Author(s): Zhang X, Mar V, Zhou W, Harrington L, Robinson MO
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Abstract Despite a strong correlation between telomerase activity and malignancy, the outcome of telomerase inhibition in human tumor cells has not been examined. Here, we have addressed the role of telomerase activity in the proliferation of human tumor and immortal cells by inhibiting TERT function. Inducible dominant-negative mutants of hTERT dramatically reduced the level of endogenous telomerase activity in tumor cell lines. Clones with short telomeres continued to divide, then exhibited an increase in abnormal mitoses followed by massive apoptosis leading to the loss of the entire population. This cell death was telomere-length dependent, as cells with long telomeres were viable but exhibited telomere shortening at a rate similar to that of mortal cells. It appears that telomerase inhibition in cells with short telomeres lead to chromosomal damage, which in turn trigger apoptotic cell death. These results provide the first direct evidence that telomerase is required for the maintenance of human tumor and immortal cell viability, and suggest that tumors with short telomeres may be effectively and rapidly killed following telomerase inhibition.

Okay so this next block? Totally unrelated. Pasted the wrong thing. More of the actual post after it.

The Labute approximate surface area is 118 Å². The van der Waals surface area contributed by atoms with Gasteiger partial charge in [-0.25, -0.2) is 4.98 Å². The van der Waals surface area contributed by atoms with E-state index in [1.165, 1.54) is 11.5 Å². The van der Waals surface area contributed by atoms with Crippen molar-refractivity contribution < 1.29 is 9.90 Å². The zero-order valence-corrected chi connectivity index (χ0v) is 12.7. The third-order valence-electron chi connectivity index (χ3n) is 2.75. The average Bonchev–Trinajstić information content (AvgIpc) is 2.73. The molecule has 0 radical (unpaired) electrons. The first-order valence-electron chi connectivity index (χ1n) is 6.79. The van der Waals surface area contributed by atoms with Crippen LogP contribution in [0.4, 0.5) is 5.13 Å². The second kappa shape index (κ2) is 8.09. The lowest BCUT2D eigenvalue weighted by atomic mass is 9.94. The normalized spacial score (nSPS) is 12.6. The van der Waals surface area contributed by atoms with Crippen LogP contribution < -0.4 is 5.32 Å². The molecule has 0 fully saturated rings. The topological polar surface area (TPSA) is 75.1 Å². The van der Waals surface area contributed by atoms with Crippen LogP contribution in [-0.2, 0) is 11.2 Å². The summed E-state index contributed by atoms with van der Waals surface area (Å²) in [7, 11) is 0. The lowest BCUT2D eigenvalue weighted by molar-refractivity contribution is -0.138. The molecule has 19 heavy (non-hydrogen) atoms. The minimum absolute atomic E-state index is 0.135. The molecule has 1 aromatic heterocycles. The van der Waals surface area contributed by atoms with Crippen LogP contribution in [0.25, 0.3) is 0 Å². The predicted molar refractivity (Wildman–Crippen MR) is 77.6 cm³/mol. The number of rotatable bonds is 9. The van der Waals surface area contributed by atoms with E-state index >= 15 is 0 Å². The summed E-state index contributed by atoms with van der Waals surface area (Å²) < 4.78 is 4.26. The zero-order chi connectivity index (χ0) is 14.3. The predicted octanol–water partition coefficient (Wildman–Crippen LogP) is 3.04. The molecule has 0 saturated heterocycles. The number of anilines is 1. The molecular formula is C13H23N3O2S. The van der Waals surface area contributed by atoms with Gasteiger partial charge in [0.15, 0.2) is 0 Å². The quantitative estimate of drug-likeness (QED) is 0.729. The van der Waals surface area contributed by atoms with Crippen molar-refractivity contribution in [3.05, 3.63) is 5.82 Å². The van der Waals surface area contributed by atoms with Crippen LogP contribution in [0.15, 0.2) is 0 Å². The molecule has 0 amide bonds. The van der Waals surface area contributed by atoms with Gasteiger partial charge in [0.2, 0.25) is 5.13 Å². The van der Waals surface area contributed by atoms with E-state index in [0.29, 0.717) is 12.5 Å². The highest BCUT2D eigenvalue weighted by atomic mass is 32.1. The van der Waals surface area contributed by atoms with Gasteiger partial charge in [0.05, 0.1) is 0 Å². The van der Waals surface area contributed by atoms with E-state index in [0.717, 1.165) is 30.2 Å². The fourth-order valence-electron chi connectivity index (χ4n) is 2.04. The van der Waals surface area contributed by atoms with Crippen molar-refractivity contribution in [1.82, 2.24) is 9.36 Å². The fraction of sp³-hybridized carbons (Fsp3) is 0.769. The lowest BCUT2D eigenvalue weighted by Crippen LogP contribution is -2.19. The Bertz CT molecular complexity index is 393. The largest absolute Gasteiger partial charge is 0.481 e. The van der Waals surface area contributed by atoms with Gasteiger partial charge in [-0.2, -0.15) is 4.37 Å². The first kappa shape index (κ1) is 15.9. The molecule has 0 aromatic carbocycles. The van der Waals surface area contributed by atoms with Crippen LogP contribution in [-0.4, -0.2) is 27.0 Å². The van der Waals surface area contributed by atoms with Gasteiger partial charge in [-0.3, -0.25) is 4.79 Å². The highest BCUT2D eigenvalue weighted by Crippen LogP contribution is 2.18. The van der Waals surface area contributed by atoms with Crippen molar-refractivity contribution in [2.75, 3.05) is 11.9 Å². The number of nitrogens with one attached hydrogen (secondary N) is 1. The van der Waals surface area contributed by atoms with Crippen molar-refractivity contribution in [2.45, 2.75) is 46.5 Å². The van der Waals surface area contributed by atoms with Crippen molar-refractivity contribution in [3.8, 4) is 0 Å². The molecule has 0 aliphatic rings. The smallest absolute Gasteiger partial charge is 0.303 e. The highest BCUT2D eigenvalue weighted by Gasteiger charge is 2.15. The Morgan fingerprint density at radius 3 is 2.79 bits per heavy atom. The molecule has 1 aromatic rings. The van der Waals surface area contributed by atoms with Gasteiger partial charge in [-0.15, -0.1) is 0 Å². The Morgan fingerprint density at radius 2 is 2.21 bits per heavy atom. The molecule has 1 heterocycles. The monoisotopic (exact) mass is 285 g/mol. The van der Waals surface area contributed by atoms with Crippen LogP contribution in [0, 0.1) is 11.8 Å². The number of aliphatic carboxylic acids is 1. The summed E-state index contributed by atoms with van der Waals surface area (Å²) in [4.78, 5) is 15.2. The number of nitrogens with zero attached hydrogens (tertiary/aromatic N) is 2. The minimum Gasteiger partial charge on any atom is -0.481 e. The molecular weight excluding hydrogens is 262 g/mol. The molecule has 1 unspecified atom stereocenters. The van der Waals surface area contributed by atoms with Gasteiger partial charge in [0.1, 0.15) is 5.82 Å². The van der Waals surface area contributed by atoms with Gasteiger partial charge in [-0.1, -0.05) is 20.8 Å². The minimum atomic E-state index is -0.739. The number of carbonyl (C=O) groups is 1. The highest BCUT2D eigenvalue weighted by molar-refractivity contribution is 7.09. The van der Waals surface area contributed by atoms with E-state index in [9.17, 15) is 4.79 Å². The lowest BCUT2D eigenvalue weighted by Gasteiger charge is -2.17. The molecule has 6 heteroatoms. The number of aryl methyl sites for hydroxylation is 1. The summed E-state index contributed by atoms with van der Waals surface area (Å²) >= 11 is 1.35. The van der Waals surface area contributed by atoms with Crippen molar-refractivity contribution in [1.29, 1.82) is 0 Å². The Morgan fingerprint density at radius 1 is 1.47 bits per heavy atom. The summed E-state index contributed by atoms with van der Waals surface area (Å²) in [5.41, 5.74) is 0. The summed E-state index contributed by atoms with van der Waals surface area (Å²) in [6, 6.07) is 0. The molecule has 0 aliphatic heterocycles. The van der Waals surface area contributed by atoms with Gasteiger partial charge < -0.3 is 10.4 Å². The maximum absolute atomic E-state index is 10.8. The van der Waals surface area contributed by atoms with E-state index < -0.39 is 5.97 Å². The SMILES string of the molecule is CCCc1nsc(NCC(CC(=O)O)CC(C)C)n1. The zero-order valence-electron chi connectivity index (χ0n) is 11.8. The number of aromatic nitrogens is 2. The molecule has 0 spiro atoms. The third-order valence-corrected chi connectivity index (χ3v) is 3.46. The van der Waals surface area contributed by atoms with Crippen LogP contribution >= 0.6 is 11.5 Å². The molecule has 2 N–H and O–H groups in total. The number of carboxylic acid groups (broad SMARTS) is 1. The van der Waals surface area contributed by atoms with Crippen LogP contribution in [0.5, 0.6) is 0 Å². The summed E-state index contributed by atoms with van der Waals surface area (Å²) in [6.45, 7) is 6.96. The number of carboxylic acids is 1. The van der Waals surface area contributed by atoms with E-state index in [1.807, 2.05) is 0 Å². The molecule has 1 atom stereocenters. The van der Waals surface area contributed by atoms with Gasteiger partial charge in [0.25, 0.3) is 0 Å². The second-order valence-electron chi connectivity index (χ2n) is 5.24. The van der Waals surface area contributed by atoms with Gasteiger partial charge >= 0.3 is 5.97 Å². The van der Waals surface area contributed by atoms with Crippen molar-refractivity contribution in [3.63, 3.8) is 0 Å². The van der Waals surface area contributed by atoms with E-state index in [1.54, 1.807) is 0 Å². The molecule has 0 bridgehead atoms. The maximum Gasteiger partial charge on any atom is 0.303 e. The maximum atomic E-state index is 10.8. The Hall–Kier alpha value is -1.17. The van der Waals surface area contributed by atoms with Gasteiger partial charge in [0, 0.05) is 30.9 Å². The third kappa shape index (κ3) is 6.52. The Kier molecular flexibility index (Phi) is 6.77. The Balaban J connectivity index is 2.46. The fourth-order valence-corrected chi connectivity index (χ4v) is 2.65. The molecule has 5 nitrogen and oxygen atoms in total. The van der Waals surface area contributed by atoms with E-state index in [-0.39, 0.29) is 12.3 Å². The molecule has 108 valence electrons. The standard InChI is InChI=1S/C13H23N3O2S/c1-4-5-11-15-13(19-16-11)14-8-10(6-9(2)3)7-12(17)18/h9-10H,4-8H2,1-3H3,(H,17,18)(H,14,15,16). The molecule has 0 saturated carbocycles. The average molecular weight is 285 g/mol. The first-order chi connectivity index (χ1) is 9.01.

This article was published in Genes Dev
and referenced in Journal of Carcinogenesis & Mutagenesis